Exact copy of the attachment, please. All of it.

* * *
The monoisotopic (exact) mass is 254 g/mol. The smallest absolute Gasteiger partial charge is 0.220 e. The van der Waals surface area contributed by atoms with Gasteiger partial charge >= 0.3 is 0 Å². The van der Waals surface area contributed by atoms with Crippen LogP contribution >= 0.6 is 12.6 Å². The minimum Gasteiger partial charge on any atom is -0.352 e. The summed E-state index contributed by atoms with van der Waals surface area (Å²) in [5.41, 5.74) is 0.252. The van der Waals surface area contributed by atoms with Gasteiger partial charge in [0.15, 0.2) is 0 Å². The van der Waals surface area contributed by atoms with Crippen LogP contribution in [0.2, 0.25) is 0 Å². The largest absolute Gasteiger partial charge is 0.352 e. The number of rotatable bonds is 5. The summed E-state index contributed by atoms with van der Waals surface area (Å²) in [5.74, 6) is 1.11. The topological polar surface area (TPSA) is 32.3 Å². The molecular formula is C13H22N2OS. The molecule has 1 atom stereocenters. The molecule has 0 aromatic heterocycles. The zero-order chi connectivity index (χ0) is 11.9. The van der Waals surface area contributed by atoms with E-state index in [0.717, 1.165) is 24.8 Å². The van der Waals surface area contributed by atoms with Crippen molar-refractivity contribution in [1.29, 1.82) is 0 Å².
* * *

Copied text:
The monoisotopic (exact) mass is 254 g/mol. The smallest absolute Gasteiger partial charge is 0.220 e. The van der Waals surface area contributed by atoms with Gasteiger partial charge >= 0.3 is 0 Å². The van der Waals surface area contributed by atoms with Crippen LogP contribution >= 0.6 is 12.6 Å². The minimum Gasteiger partial charge on any atom is -0.352 e. The summed E-state index contributed by atoms with van der Waals surface area (Å²) in [5.41, 5.74) is 0.252. The van der Waals surface area contributed by atoms with Gasteiger partial charge in [0.15, 0.2) is 0 Å². The van der Waals surface area contributed by atoms with Crippen LogP contribution in [0.2, 0.25) is 0 Å². The largest absolute Gasteiger partial charge is 0.352 e. The number of rotatable bonds is 5. The summed E-state index contributed by atoms with van der Waals surface area (Å²) in [5.74, 6) is 1.11. The topological polar surface area (TPSA) is 32.3 Å². The molecular formula is C13H22N2OS. The molecule has 1 atom stereocenters. The molecule has 0 aromatic heterocycles. The zero-order chi connectivity index (χ0) is 11.9. The van der Waals surface area contributed by atoms with E-state index in [0.717, 1.165) is 24.8 Å². The van der Waals surface area contributed by atoms with Crippen molar-refractivity contribution in [1.29, 1.82) is 0 Å².